By: Susan Walsh, SHRM-SCP
While employment branding may be a reflection of company brand or loosely related to product brand, they are not the same thing. Employment branding includes messaging about the organization’s purpose, culture, and values. It helps a candidate answer the question: Can I see myself being successful in this environment? Is this company a good fit for me?
Because recruiting is a two-way exchange between the hiring organization and the candidate, a well-crafted, intentional employment brand can help potential employees envision themselves at the company. This is one big step toward engaging the candidate.
Consider the five best practices below to help you develop and execute a strong employment brand.
1. Begin by taking a good hard look at your company culture.
- Define the purpose and values of the organization.
- Ask yourself if the organization really lives the values it communicates.
- Try the exercise in this article: Stated vs. Lived Culture: We Can Do Better, by John Newton, SHRM-SCP, SPHR https://cpeblog.niu.edu/2021/06/09/stated-versus-lived-culture-we-can-do-better/
2. Develop a content strategy that promotes your brand.
- Use storytelling as a means to convey your message.
- Focus on company values– specific behaviors that bring those values to life.
3. Identify employment brand ambassadors within the company.
- Determine the type of employee you want to represent the company.
- Select several employees who are excited about the company, the team, and/or the job. This should include a good representation of cross-functional, multi-level employees with a variety of experiences and length of service.
- Develop employee stories that are a reflection of a wide range of experiences at the company.
4. Market your employment brand.
- Social media (LinkedIn, Facebook, Twitter, Instagram)
- Company website / Career pages
- Recruiting collateral
- Pre-recorded one-way video interviews
Use social media to engage candidates by providing knowledge and content that is useful and interesting to them.
- Develop content on career success stories, work from home experiences, team home runs, client feedback on individual and team efforts, products, and company values.
5. Test the success of your employment brand by tracking the right metrics. Focus on a handful of metrics that are accessible and meaningful:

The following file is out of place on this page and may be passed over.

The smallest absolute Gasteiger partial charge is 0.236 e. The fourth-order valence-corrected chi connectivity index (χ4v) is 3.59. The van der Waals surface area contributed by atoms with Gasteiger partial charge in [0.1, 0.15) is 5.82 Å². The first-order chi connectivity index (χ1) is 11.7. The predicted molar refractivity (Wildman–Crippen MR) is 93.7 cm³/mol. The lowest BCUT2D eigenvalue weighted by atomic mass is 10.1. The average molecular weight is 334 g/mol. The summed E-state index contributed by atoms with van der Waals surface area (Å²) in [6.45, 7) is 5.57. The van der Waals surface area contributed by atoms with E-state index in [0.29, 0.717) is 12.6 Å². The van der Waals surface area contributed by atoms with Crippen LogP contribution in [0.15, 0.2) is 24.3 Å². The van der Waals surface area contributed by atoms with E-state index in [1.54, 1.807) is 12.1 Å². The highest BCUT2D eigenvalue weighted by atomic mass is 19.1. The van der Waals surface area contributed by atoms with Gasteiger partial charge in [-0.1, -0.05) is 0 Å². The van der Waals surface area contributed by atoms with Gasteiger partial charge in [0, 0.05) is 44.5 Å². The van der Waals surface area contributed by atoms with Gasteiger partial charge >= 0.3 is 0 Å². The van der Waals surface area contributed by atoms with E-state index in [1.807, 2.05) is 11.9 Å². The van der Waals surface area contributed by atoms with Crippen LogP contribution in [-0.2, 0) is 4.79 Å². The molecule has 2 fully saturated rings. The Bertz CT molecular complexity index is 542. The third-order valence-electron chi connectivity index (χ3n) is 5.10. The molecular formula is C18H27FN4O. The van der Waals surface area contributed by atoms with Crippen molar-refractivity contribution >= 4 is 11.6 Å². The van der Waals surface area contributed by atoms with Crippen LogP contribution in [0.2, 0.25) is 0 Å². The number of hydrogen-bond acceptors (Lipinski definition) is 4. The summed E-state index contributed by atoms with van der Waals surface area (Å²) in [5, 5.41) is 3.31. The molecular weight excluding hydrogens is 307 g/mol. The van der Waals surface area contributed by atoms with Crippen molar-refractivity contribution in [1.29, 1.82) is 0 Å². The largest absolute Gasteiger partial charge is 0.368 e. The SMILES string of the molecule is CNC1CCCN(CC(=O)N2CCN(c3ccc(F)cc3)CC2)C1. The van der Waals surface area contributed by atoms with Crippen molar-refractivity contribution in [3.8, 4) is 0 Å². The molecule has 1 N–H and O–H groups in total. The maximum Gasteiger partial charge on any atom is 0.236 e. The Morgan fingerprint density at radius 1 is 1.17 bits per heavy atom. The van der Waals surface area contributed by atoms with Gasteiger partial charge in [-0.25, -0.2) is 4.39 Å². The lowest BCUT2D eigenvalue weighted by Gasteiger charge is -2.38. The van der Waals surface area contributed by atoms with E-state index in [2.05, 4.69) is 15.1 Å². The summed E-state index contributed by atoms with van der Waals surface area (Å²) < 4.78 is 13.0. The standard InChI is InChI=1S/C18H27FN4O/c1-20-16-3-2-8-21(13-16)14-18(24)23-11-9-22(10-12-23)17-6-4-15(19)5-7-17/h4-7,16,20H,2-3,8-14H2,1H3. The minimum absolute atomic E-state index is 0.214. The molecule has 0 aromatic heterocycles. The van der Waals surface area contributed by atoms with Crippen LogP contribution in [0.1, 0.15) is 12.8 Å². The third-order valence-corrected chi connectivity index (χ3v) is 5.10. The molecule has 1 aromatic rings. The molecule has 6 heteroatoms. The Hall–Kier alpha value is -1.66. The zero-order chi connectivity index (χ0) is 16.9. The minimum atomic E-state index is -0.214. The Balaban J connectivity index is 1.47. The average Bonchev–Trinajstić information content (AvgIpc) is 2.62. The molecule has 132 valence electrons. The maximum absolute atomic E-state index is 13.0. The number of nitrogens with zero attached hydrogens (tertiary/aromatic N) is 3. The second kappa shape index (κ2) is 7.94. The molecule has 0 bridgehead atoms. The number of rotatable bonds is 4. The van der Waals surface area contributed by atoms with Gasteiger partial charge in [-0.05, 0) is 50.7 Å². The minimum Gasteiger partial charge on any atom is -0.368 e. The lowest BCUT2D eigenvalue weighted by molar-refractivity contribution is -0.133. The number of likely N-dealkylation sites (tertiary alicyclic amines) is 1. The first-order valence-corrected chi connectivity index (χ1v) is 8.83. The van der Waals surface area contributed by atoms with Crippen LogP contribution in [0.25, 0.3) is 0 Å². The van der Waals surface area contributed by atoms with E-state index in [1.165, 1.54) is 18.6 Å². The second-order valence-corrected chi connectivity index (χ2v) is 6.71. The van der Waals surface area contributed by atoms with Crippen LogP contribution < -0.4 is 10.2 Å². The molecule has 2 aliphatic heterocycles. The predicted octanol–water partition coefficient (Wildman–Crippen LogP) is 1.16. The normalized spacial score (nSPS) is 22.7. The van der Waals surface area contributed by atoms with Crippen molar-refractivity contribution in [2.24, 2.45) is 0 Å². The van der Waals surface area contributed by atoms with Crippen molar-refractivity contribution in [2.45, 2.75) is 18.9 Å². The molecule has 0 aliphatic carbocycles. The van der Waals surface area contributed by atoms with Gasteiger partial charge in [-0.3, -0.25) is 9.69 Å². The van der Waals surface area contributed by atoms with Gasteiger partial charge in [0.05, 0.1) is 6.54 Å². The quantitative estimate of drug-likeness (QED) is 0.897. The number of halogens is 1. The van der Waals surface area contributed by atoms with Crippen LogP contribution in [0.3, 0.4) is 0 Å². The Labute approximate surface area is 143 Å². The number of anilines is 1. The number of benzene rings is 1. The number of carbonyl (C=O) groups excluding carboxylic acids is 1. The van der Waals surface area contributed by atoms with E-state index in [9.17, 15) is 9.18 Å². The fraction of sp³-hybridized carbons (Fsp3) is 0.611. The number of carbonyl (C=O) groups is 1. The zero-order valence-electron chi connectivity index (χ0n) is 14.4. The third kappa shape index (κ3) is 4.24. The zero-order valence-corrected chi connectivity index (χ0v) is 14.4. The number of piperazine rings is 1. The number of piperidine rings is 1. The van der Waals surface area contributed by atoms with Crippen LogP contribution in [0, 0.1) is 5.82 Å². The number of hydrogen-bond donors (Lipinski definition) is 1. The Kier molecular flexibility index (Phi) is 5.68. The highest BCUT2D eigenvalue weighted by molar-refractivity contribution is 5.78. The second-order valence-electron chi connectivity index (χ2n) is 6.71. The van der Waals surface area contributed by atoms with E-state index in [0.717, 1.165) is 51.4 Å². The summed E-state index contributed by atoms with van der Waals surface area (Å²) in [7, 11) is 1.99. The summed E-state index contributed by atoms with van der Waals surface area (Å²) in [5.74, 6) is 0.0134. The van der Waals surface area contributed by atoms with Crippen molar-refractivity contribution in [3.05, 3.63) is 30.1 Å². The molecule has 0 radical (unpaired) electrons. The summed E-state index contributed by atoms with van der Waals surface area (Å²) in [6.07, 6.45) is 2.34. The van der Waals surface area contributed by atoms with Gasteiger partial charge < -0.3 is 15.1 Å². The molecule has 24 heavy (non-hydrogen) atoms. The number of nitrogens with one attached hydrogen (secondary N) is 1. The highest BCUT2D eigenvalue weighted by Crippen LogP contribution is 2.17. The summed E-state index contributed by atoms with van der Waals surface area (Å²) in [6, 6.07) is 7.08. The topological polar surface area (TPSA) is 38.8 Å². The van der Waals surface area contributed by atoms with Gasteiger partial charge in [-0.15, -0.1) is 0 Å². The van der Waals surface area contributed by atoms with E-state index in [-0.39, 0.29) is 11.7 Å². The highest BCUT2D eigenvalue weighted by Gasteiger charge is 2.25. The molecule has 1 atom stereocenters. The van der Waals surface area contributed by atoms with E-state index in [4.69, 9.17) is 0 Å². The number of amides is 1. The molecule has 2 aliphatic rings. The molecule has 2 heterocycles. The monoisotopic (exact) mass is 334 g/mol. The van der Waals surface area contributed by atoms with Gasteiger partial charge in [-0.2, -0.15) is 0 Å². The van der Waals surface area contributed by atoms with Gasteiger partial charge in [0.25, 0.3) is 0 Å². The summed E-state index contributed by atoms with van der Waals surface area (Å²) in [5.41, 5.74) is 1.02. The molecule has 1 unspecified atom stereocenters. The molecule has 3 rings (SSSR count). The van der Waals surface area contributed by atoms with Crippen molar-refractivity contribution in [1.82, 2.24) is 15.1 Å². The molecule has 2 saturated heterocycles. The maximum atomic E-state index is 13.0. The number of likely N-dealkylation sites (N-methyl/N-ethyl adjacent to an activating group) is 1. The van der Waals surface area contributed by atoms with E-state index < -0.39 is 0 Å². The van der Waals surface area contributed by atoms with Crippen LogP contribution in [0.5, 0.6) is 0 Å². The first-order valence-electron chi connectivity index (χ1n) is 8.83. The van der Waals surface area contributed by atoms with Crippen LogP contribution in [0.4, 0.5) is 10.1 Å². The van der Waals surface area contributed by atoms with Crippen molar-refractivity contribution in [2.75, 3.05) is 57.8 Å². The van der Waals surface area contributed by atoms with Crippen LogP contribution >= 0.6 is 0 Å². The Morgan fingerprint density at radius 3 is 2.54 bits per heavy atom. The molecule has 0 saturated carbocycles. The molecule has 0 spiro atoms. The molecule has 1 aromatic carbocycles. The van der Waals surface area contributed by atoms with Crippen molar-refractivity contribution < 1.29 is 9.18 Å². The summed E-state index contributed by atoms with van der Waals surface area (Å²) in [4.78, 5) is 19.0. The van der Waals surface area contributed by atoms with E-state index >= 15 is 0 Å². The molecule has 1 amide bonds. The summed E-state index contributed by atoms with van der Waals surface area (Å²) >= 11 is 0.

- Time to Hire
- New Hire Retention Rate
- Hiring Manager Satisfaction
- Turnover Rate
The most difficult to measure and often elusive is Quality of Hire. This one is challenging because it includes several metrics and needs to be tweaked over time. Beamery provides one example of the Quality of Hire formula, as follows:
Quality of Hire (%) = (Job Performance + Ramp-up Time + Engagement + Cultural Fit)/N
(All should be scored out of 100, N = number of variables used)
This is not intended to be a perfect metric and each organization should think about variables that are relevant. For example, if you conduct 3-month or 6-month reviews for new hires, you might want to include those in the formula. Another option might be to include team reviews if that is highly valued in your organization.
In summary, the time spent planning and executing an intentional, well-thought employment brand will pay off with improved time to hire, retention rate, manager satisfaction, turnover, and quality of hire.
How can you apply the SHRM Behavioral Competencies to achieve success in Employment Branding?
Leadership and Navigation – Be proactive. Steer the efforts to create an employment brand that is more than a residual effect of your organization/product brand.
Ethical Practice – Determine if your employment brand is really a reflection of your organization’s culture or a reflection of wishful thinking.
Communication – Ensure the message HR communicates through the employment brand is clear, concise, and consistent.
Relationship Management – Connect up with the marketing department to be sure branding across the organization is consistent and complementary. If you haven’t defined candidate personas, work with your branding team who are experts at creating customer personas.
Global and Cultural Effectiveness – Incorporate diversity and inclusion initiatives in your employment brand to effectively reach out to candidates of various backgrounds, experiences and cultures.
Business Acumen – Knowing the fundamental purpose of the organization and industry will help you craft an authentic employment brand and ensure consistency in messaging.
Consultation – Provide guidance to internal stakeholders about the importance and impact of a well-designed and executed employment brand.
Critical Evaluation – Be comfortable using solid metrics to measure the effectiveness of the employment brand in recruiting efforts. This will be valuable in your consultation efforts.